Reigning AL MVP Trout to undergo thumb surgery, out 6-8 weeks

Reigning AL MVP Trout to undergo thumb surgery, out 6-8 weeks

ANAHEIM -- Los Angeles Angels star Mike Trout has a torn ligament in his left thumb and will have surgery Wednesday that is expected to sideline him between six to eight weeks.

The Angels put the reigning AL MVP on the disabled list Monday for the first time in his career. The outfielder hurt himself a day earlier making a headfirst slide to steal second base in Miami.

At 25, Trout already is a two-time AL MVP. He is hitting .337 and has 16 home runs, second most in the majors.

Angels general manager Billy Eppler said an MRI revealed the tear. Team doctor Steve Shin arrived in Anaheim later Monday night, met with Trout and it was determined surgery was his best option.

"It was news no player wants to hear," Eppler said. "He's been put in a tough spot and it's something he's still digesting."

The Angels lost shortstop Andrelton Simmons to a similar thumb injury last season. He had surgery and was out slightly over five weeks.

Los Angeles was 26-28 going Monday night's game at home against Atlanta, and the lineup recently missed ailing slugger Albert Pujols.

Trout made his major league debut by playing 40 games for the Angels in 2011. Since then, he's been a five-time All-Star and has finished in the top two in the AL MVP all five seasons.

A year after hitting .315 with a .441 on-base percentage, 29 home runs, 100 RBIs and 30 steals, Trout was off to a dynamic start. He was leading the league in on-base percentage (.461) and slugging percentage (.742) when he was hurt.

"It's really hard to quantify (his loss)," Eppler said. "We're going to feel that impact and it's going to require multiple people stepping up in his absence. The team will fight as it always does. But he's in the heart of the order and a leader in the dugout. Those are tough to absorb."

Mengden knocked out early in return, A's fall in Cleveland

Mengden knocked out early in return, A's fall in Cleveland


CLEVELAND -- Carlos Carrasco has held Cleveland's struggling rotation together through the season's first two months.

Carrasco (5-2) took a shutout into the seventh in winning his third straight decision and the Indians defeated the Oakland Athletics 5-3 on Monday.

The right-hander hasn't lost since April 28 and lowered his earned run average to 2.89 for a rotation that has the highest ERA in the AL.

"He hit the ground running and really hasn't slowed down," Indians manager Terry Francona said. "He's built to log innings and with his stuff he should be able to do what he's doing. I don't think that this is just a good streak for him. He can be this kind of a pitcher."

Carrasco missed time in spring training with a sore arm and left his May 15 start against Tampa Bay in the fourth inning because of a sore left pectoral muscle.

"You're going to have some ups and downs and you have to fight through them," Carrasco said. "I wasn't worried about spring training. As soon as the season starts there's a different mentality."

Carrasco allowed back-to-back homers to Yonder Alonso and Ryon Healy in the seventh. The right-hander gave up four hits and struck out seven.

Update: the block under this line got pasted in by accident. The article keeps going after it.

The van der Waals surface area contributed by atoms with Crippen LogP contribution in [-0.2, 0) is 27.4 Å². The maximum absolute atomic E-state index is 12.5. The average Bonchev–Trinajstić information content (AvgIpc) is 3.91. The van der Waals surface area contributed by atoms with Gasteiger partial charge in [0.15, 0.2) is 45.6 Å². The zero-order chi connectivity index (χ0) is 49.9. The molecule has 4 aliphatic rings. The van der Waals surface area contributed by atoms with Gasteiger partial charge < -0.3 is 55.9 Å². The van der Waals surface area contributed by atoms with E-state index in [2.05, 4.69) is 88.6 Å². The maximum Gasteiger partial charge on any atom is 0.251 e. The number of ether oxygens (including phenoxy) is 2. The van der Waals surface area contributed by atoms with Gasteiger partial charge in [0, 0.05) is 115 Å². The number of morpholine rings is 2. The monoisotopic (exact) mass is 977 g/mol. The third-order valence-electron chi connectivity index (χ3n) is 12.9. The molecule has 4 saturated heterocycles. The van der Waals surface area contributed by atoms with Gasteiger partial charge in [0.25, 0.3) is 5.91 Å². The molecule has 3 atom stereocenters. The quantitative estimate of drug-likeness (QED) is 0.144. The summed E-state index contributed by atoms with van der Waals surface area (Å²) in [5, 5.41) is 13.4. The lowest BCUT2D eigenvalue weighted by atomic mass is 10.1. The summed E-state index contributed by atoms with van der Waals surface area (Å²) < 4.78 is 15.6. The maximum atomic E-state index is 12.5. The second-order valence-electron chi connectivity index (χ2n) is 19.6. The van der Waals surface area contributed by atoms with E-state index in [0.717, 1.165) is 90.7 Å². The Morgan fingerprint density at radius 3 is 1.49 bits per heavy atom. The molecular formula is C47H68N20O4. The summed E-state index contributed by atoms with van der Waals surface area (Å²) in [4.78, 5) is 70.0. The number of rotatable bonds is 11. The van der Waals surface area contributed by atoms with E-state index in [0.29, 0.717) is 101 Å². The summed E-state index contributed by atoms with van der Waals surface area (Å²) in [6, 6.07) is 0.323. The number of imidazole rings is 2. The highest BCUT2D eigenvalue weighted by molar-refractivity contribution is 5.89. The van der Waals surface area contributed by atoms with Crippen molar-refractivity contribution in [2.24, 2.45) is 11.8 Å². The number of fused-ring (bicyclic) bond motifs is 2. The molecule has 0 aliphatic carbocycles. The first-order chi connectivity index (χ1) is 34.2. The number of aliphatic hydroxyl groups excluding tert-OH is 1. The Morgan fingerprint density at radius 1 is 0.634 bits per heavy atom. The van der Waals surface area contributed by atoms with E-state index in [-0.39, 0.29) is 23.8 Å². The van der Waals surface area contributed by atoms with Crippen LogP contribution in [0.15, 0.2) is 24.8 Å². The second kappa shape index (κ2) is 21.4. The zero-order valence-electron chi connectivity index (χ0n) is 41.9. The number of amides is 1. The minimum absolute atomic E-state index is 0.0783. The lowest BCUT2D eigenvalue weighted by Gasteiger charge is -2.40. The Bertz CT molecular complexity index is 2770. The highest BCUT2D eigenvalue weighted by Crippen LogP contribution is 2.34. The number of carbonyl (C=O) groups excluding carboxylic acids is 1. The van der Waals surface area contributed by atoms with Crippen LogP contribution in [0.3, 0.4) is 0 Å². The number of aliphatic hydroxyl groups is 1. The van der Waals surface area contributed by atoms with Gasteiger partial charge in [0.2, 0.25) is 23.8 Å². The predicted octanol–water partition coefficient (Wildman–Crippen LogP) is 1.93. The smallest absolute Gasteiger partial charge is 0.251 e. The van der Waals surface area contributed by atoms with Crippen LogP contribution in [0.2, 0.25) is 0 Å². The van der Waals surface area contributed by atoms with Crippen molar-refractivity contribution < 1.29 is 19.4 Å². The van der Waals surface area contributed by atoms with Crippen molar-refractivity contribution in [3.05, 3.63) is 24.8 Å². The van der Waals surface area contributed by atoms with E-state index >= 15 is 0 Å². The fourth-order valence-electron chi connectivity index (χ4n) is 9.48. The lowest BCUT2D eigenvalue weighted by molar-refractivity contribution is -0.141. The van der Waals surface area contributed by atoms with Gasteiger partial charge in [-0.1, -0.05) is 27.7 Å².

Edwin EncarnacionCarlos Santana and Austin Jackson hit solo homers, giving Cleveland a home run in 14 straight games.

Andrew Miller struck out the side in the eighth. Cody Allen gave up Khris Davis' solo homer and two singles in the ninth, but struck out Trevor Plouffe and recorded his 14th save.

Daniel Mengden (0-1), recalled from Triple-A Nashville to make his first start of the season, allowed five runs in 3 1/3 innings.

"I've got to be better than that, especially with Carrasco pitching that well, and having Miller and Allen in the bullpen," he said.

Cleveland's fourth started with back-to-back homers by Santana and Encarnacion, who is showing signs of turning it around after a slow start since signing with the Indians in January. He has an eight-game hitting streak and his 10th home run of the season traveled an estimated 451 feet to dead center.

Yan Gomes had an RBI single while Jose Ramirez was 3 for 3 with a walk and two stolen bases.

Oakland center fielder Rajai Davis returned to Progressive Field for the first time since Game 7 of the World Series when he hit a two-run homer off Cubs relief ace Aroldis Chapman in the eighth inning that tied the game.

Davis, presented with his American League championship ring before the game, was 1 for 4 with a third-inning single.

Jackson homered in the third and added a sacrifice fly in the fourth. He has five RBIs in his last two games. Jackson missed three weeks this month with a sprained big toe.

Oakland second baseman Jed Lowrie committed two errors, giving the A's a league-high 51 for the season. Oakland also dropped to 7-18 on the road.

Mengden took the rotation spot of Kendall Graveman, who is on the 10-day DL for the second time this season with a strained right shoulder.

Allen blew his first save of the season in his last outing against Cincinnati and had to work out of a jam Monday, but Francona isn't concerned about his closer.

"In my opinion he's one of the best in the game," the manager said. "Sometimes you're going to give up runs. He's OK."

Oakland manager Bob Melvin was an impartial observer when Davis hit his dramatic World Series homer, but was still impressed.

"It was one of those at-bats that had a `wow' factor," Melvin said. "I don't remember where I was or what I was doing, but it was a moment that I definitely remember."

Athletics: RHP Jesse Hahn (sprained right triceps) will make a rehab start Wednesday for Single-A Stockton against Lancaster.

Indians: OF Lonnie Chisenhall (concussion protocol) was placed on the 7-day DL on May 25.

Athletics: RHP Sonny Gray struck out a team season-high 11 over seven innings in a 4-1 win over Miami on May 24.

Indians: RHP Trevor Bauer allowed two runs in 5 1/3 innings in a May 24 no-decision against the Reds.